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PostPosted: Thu Aug 11, 2016 11:51 pm 
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Here is some linguistic quackery by some guy named Jeremiah Leija.
I dunno if you can access the page/post:
https://m.facebook.com/groups/182815475 ... 5959927026

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PostPosted: Fri Aug 12, 2016 4:57 am 
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احمکي ارش-ھجن wrote:
Here is some linguistic quackery by some guy named Jeremiah Leija.
I dunno if you can access the page/post:
https://m.facebook.com/groups/182815475 ... 5959927026


I hate biblical-literalism: it really spoils Christianity for the intelligent among us.

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PostPosted: Fri Aug 12, 2016 10:22 am 
Smeric
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Frislander wrote:
احمکي ارش-ھجن wrote:
Here is some linguistic quackery by some guy named Jeremiah Leija.
I dunno if you can access the page/post:
https://m.facebook.com/groups/182815475 ... 5959927026


I hate biblical-literalism: it really spoils Christianity for the intelligent among us.

Ah, I wanted to point out the earlier posts, where he starts saying that all languages come from Hebrew and this is because European languages have gender just like Semitic languages and a language can't gain gender only lose it. It's hilarious, but also annoying and facepalmy.

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PostPosted: Fri Aug 12, 2016 10:32 am 
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احمکي ارش-ھجن wrote:
Frislander wrote:
احمکي ارش-ھجن wrote:
Here is some linguistic quackery by some guy named Jeremiah Leija.
I dunno if you can access the page/post:
https://m.facebook.com/groups/182815475 ... 5959927026


I hate biblical-literalism: it really spoils Christianity for the intelligent among us.

Ah, I wanted to point out the earlier posts, where he starts saying that all languages come from Hebrew and this is because European languages have gender just like Semitic languages and a language can't gain gender only lose it. It's hilarious, but also annoying and facepalmy.

Yes I know, but the literalism forms a part of it. I'll grant you general ignorance of linguistics is the main factor, though: people just don't have the know-how, so they'll swallow almost any explanation, no matter how wrong it is (as evidenced by the existence of this thread).

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PostPosted: Fri Sep 02, 2016 11:28 am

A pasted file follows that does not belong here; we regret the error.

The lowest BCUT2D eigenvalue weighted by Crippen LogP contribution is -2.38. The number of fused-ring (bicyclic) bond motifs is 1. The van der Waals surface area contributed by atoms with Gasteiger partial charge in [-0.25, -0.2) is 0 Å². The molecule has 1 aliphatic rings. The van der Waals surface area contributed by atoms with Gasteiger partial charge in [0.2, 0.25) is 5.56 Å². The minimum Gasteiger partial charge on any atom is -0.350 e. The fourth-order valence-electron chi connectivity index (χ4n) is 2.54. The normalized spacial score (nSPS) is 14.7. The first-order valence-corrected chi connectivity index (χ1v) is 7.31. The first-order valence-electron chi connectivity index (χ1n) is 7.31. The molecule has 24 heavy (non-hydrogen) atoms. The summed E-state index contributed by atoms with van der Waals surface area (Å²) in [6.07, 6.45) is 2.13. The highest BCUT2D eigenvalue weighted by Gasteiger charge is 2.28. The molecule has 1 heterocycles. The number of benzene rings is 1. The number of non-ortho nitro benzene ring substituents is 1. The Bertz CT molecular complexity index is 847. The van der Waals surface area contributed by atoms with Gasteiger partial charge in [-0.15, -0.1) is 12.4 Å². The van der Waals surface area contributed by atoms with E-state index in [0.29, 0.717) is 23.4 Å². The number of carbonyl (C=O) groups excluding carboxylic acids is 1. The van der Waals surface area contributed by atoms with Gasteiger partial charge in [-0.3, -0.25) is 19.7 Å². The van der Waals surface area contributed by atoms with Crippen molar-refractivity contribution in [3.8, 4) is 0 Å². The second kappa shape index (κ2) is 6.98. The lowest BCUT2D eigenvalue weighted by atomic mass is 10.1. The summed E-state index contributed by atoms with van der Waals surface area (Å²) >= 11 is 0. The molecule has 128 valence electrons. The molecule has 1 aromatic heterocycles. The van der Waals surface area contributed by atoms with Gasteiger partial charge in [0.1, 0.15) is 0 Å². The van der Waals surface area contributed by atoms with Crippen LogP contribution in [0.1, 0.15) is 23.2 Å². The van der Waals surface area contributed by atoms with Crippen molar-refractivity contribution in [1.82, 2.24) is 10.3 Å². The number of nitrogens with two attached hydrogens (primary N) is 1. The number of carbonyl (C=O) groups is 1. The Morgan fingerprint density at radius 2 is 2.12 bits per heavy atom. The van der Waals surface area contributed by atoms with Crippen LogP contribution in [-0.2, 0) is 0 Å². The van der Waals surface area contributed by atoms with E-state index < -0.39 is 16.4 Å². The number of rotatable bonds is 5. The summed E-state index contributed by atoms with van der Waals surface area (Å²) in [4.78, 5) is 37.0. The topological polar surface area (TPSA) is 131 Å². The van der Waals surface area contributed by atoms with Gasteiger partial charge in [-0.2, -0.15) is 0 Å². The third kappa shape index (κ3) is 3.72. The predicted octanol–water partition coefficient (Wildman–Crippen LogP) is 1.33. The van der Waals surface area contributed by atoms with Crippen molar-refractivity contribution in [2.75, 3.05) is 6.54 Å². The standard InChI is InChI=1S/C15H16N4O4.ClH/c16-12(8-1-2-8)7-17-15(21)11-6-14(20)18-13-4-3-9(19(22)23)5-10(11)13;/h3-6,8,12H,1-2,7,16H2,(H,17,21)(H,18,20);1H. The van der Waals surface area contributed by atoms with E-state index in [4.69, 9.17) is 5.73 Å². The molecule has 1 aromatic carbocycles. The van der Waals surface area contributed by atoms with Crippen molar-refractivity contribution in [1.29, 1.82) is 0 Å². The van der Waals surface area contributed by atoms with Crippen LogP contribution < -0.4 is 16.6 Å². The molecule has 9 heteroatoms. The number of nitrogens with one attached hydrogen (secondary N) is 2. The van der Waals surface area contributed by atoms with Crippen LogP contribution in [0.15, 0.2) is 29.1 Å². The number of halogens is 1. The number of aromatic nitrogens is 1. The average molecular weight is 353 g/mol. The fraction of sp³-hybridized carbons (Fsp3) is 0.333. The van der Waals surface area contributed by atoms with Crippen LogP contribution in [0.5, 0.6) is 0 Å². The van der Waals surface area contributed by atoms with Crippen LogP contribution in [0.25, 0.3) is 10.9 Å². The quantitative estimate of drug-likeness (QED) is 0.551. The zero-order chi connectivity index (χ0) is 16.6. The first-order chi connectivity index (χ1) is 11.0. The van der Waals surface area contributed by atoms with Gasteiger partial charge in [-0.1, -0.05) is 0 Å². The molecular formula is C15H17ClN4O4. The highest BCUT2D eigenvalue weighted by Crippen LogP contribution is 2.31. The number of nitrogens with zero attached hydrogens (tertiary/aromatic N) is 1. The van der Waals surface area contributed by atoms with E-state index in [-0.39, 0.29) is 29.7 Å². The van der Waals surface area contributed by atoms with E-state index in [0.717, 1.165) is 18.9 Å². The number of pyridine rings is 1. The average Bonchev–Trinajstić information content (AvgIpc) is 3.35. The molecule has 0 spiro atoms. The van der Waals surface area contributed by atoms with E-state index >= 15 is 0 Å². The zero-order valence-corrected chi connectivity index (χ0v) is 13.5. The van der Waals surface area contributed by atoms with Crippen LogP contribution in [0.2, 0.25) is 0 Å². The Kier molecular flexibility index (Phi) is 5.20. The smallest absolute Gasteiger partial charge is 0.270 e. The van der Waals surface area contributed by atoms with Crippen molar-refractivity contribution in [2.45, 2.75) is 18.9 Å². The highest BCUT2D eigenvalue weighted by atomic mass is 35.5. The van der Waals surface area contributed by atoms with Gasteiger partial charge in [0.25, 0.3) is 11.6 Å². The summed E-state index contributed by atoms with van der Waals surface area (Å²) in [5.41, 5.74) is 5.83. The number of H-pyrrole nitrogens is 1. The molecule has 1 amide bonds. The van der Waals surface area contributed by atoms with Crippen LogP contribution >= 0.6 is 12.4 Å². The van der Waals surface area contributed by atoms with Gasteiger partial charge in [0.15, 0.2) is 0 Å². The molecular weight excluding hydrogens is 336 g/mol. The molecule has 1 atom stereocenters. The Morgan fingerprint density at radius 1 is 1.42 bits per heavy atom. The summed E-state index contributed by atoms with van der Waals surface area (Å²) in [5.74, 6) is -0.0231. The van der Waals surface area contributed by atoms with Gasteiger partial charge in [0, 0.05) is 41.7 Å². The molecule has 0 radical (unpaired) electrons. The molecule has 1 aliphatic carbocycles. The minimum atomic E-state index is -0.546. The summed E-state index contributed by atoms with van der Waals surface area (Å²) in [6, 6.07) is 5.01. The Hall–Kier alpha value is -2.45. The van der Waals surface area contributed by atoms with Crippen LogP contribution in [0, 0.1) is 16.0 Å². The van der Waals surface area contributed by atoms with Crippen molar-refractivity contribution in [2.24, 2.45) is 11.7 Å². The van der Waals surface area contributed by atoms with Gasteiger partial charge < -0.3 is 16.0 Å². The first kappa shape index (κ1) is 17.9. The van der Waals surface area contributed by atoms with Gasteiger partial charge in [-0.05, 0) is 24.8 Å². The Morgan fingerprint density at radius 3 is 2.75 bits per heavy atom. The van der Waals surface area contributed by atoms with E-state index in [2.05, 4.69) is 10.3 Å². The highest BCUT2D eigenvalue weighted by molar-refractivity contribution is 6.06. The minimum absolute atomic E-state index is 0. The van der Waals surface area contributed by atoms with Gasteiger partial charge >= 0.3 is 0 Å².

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A conversation full of inaccuracies from the comment section of this blog post (I think maybe the writer of the first post meant "ample" when they wrote "applent" and "centamil" when they wrote "chevul tamil." "Manipralaya" reminds me of Manipravalam, but I doubt very much that the person who wrote that had any idea what they were going on about):

"I am very proud of speaking my malayalam (kanya kumarian) language without any mixture of sanskrit words which is ancient malayalam and gate way to neo malayalam . Now, neo malayalam language can not live without sanskrit and applent chevul tamil words. Kerala Govt must protect the language of original malayalam which is still spoken in parts of Kanya Kumari and Thiruvanthapuram which are without any mixture of sanskrit."

"Sorry dear you are wrong.
Malayalam in Kanyakumari district and travancore is the one with more sanskrit words than malabar region of Kerala which has influence of urdu and arabic.
I was born in Kanyakumari district and I am a malayalee who now lives in Kochi.
Malayalam is Dravidian in grammer and script, but has 70%- 90% common words with sanskrit.
You cannot separate sanskrit and malayalam. Malayalam is a language with most words common to sanskrit, more than any other so called aryan languages.

Know your roots. of both culture and language,which is long term, not just religion and politics which is only temporary."

"Sorry dear, you are not neo malayalee, but belong to manipralaya malayalee, the one language routed in Kanya Kumari district which got transition from chevul/kodum tamil to present day neo malayalam. read and compare"

EDIT: Also, Sumerian is just old Tamil!